Google Cardboard: Set rotation of head?

Alright, I’ve tried everything but I’m creating a VR app using Google Cardboard and I’m trying to set the rotation of the head object. I am able to print the rotation of the Head object to the console by printing head1.transform.localRotationand getting the Head object using public CardboardHead head1; however unlike other objects, I am not able to CHANGE this rotation.

I realize that the CardboardHead script continuously overrides and sets the rotation of the Head object here:

if (trackRotation) {
      var rot = Cardboard.SDK.HeadPose.Orientation;
      if (target == null) {
        transform.localRotation = rot;

      } else {
        transform.rotation = target.rotation * rot;

And I have even tried to alter these values however I just want to alter the rotation of the head object temporarily so that the Head object “snaps” to a certain rotation after the round is over in my game (after that if they turn their head the Head object turns like normal)

I just want to make the player “look” somewhere (I want them to face a canvas) but when I try to alter the Head object’s rotation like this:

head1.transform.rotation = new Quaternion(0.0f,0.0f,0.0f,0.0f);


head1.transform.localRotation = new Quaternion(0.0f,90.0f,70.0f,80.0f);

Nothing happens. The Head object remains in the rotation it initially set which seems to be (1.0,0.0,0.0,1.0). Why is this? How can I change the Head rotation?

Managed to do it by adding a parent object to the camera.
While you will have no luck performing rotations on the “main camera”, if you create a game object as a parent, and rotate that, then camera gets rotated as well.

In other words, just create a “head” parent for the main camera and rotate that instead

It seems to be impossible. I noticed this a couple of days ago. The cardboard script will override any change in rotation you throw at it, and for good reason: they want the user to have full control. Here is a piece of Google’s Cardboard Design overview:

“It is important that users are not “passengers” in the app as much as active drivers. Users should remain in control of their movement inside the app, so that they will be able to actively anticipate what they are about to see.”

You may have good reason to override it, but Google doesn’t seem to think so. There is a workaround however; rotate the entire scene!

It may sound crazy, but really that’s what every game engine does anyways. There is no literal “camera” object in games; the scene is just panned, rotated, and scaled to simulate what the scene would look like had there been actual camera in a specific spot.

I’m in the same boat you’re in; I would pause my Cardboard game, and the user would not be facing the pause menu. The first helpful tip is to always put canvases on either side (front and back) of the user for greater flexibility. Secondly, here is what I plan on doing:

As you said, you can read Cardboard’s rotation, but you cant write it, so what I do is, I constantly read Cardboard’s rotation while the game is playing, and when the game is paused, I stop reading it. That way, I have reference to the last rotation. Note that for this to work, the entire scene has to be the child of an empty placed in the middle of the scene, with the Cardboard object being the only object outside of this hierarchy. Also,the empty does not have to be in the middle, but the Cardboard and empty must be located in the same position when paused (I simply move Cardboard to the middle when paused, and move it back when unpaused). Then, since the default y rotation of the pause menu is 0, I take the y of the last rotation, and I rotate the game world by the same amount. So if the player is rotated 45 degrees, rotate the empty containing the entire scene by 45 degrees. You can do this on all axis, but in the case of UI, I recommend you only do this on the y axis. This has an added benefit; now you only have to align the empty and Cardboard on the y axis for this to work. Finally, when the game is unpaused, I reset the rotation of the empty, and everything goes back to normal.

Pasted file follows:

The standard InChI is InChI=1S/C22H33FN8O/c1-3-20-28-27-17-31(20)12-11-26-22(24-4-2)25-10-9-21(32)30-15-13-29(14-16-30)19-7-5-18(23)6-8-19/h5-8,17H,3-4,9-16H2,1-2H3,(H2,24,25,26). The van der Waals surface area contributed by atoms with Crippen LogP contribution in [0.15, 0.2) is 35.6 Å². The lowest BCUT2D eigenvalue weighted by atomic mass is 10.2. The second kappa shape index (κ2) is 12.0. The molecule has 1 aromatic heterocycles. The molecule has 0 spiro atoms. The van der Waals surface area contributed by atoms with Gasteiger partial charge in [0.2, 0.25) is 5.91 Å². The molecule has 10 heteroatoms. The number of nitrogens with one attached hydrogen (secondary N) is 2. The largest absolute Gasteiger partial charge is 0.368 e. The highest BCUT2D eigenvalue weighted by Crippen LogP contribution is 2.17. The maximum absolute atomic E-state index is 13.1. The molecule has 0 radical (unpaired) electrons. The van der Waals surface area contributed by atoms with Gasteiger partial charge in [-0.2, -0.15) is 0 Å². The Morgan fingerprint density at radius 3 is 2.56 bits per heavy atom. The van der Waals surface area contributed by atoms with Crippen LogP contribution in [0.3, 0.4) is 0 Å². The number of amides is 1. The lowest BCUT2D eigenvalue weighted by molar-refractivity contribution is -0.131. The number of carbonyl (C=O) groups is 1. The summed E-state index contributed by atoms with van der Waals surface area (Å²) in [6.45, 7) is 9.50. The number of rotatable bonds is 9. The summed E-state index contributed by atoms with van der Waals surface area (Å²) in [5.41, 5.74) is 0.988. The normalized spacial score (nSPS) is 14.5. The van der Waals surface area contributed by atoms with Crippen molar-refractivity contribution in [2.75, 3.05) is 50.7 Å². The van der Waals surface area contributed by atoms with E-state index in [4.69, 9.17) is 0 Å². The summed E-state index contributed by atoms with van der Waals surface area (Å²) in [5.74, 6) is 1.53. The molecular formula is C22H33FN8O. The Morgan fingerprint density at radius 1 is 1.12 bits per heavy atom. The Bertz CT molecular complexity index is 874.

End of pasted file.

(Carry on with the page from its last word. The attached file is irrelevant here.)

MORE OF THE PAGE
Realize that we may not be in the exact same situation, but I believe there is enough good information here for you to craft your own solution, if this one isn’t tailored enough to your needs. I hope this enough, and good luck on your game!

Just as eyals was saying, create an empty GameObject and make your main camera a child of this. Then place the scripts to change rotation in this empty GameObject. I wanted to change set the initial rotation value, so I added this StartRotation.cs script onto the parent

public class StartRotation : MonoBehaviour {
	public Vector3 startRot; 

	void Start () {
		Quaternion startQ = Quaternion.Euler(startRot);
		transform.rotation = startQ;


Hope this helps anyone wanting to change their rotation value at the start.

I seriously recommend you change the best answer to @eyals response.

You really only need to create a parent object to house the main camera. The main camera will then inherit the parent’s transform - something you can manipulate directly with a script on start.

This solution works perfectly and is not nearly as complicated as @Jjules response.

This question is a bit old but for Google VR SDK 1.50+ (Unity 5.6) you can do

transform.eulerAngles = new Vector3(newRot.x, newRot.y, newRot.z);

also, if you don’t want to get confused you also need to catch the GvrEditorEmulator instance and Recenter it as well.


Recentering GvrEditorEmulator though doesn’t seem to work very well at the moment but if you disable it you’ll see the recentering works for the main camera.